Mambi and the machete, the Kali of the Caribbean.
During one of my time in Cuba, touring the island I was with a friend near sugarcane fields where I saw the incredible skill of sugarcane cutters who used the machete as if it were an extension of the hand.
The precision of the blows that with an apparent ease vibrated blows that sharply cut the sugar rods.
Tornado then in Havana I went to my friend who teaches martial arts in the capital and I told him about what I had seen and so he told me about the Cuban Mambi.
The Cuban machete is a combat martial art similar to the escrima, created by Cuban peasants.
This martial art teaches a combat system with the machete very similar to the Philippine Kali.
Mambi is the Filipino Kali of the Caribbean
The Spanish settlers tried to confront this combat system by employing martial art called the canary pole.
This martial art was useful for peasants to defend themselves against assaults by criminals or marauders.
It’s easy to hear stories in Cuba of quarrels that have ended up in“bad
guy”, with all that follows because it’s easy for every house in Cuba to have a machete.
However my friend tells me that he knows a gentleman who teaches this art, so intrigued more and more I ask him to see him, calls him and takes me to his house.
Given my interest after a chat with the rum I had brought as a tribute we began to see some peculiarities of this art.
The beginning was difficult not from a technical point of view but because to begin to explain to me some techniques and principles of this art took two real machetes.
Here’s not the simplest emotionally because here we are used to protections, training knives but studying with real weapons creates a feeling and attention that goes beyond imagination.
Let’s start with the base shots, the parades, moving steps with the shots, the entrances, control with the living hand, disarms, etc., it was Filipino Kali but with typical modifications to have a weapon with the wire as a result some techniques was modified and adapted.
Somehow less refined and more direct but in essence despite being far from the Caribbean from Southeast Asia in that system there are many common elements.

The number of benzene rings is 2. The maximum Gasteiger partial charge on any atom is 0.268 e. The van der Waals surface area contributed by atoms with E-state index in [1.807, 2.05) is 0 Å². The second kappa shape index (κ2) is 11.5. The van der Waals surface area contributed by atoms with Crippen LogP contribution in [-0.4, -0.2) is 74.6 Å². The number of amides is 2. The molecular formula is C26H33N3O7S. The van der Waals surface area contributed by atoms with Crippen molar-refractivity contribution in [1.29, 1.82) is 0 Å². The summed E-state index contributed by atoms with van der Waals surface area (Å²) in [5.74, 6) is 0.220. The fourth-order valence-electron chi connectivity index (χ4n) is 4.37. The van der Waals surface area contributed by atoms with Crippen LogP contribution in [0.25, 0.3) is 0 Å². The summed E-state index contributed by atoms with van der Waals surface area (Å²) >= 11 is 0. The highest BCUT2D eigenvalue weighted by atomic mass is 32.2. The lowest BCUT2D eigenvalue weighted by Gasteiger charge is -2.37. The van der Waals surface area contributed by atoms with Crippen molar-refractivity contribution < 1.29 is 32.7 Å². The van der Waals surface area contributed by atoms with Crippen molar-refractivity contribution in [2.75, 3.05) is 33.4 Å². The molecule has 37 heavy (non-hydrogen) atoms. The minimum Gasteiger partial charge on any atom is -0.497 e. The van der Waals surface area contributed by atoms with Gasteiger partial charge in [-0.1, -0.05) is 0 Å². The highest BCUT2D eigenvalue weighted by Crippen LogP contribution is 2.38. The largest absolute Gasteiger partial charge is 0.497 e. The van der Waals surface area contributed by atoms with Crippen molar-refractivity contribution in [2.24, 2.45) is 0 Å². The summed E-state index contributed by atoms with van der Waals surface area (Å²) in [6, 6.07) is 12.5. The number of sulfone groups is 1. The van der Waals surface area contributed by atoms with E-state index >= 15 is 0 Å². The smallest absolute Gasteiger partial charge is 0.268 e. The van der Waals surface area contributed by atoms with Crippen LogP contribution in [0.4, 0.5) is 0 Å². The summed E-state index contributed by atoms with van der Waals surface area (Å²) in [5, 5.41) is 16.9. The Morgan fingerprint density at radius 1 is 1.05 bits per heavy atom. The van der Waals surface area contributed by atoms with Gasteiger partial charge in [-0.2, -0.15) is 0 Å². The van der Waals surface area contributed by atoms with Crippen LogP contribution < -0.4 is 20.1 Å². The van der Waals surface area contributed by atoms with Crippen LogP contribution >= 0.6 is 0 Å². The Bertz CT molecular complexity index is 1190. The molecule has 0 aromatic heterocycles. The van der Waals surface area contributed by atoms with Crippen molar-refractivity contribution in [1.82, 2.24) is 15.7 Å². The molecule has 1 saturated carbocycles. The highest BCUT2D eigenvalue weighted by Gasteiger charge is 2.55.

A similar system can also be found in other parts of the Caribbean such as Haiti and the Dominican Republic.
Martial art with machetes mixes with some esoteric ideas of the Cuban Santeria,the Orisha, a mix of West African religions that was brought to the island by slaves during the colonial period.
Martial art served primarily as a means of self-defense among people living in rural areas, where the machete is used as an agricultural tool for any activity that is done under the scorching Caribbean sun.
During a break he tells me that martial arts using machetes are rooted in countries like Haiti, Colombia and Cuba.
Cuba has a great traditions of martial arts and sports such as Judo, Boxing, Fighting.
But the Cuban tradition is a unique fusion that combines the struggle with sticks, typical of the African tradition, and the saber, of Spanish European origin.
It reminds me of the story that led to the creation of Kali in the Philippines.
It also uses and integrates the machete with a bare hand-fighting system.
Let’s say that from that trip I do not remember the beaches but the days spent with my Cuban friends practicing martial arts.
The passion I feel for this art is incredible, it is fencing with the machete,a martial art that has its roots in the long history of slavery and the rebellion of this Caribbean country, first to see free black slaves across the continent.
The master moves back and forth smoothly, fluid as if in a state of trance and tells me that his ability to control the machete has been perfected over decades of practice.
He tells me that he also used the machete as a mystical dance that allowed him to have mystical visions that helped in his life.
In the Oriasha religion there is a saint named Oggun who has a machete as his weapon.
Cuando voy a luchar con el machete, puedo ver c’mo todo se goes to desarrollar, como un sueo
(“When I’m about to fight with the machete, I can see how everything is going to develop, like a dream,’)
Back in Europe my interest in the use of machetes has become an interest that I wanted to deepen even if here it turns out a little-known and practiced tool.
The damage the machete causes is incredible and devastating, fighting with the machete is something so bloody that those who survive bear the marks forever.
Fight with machete is not a game!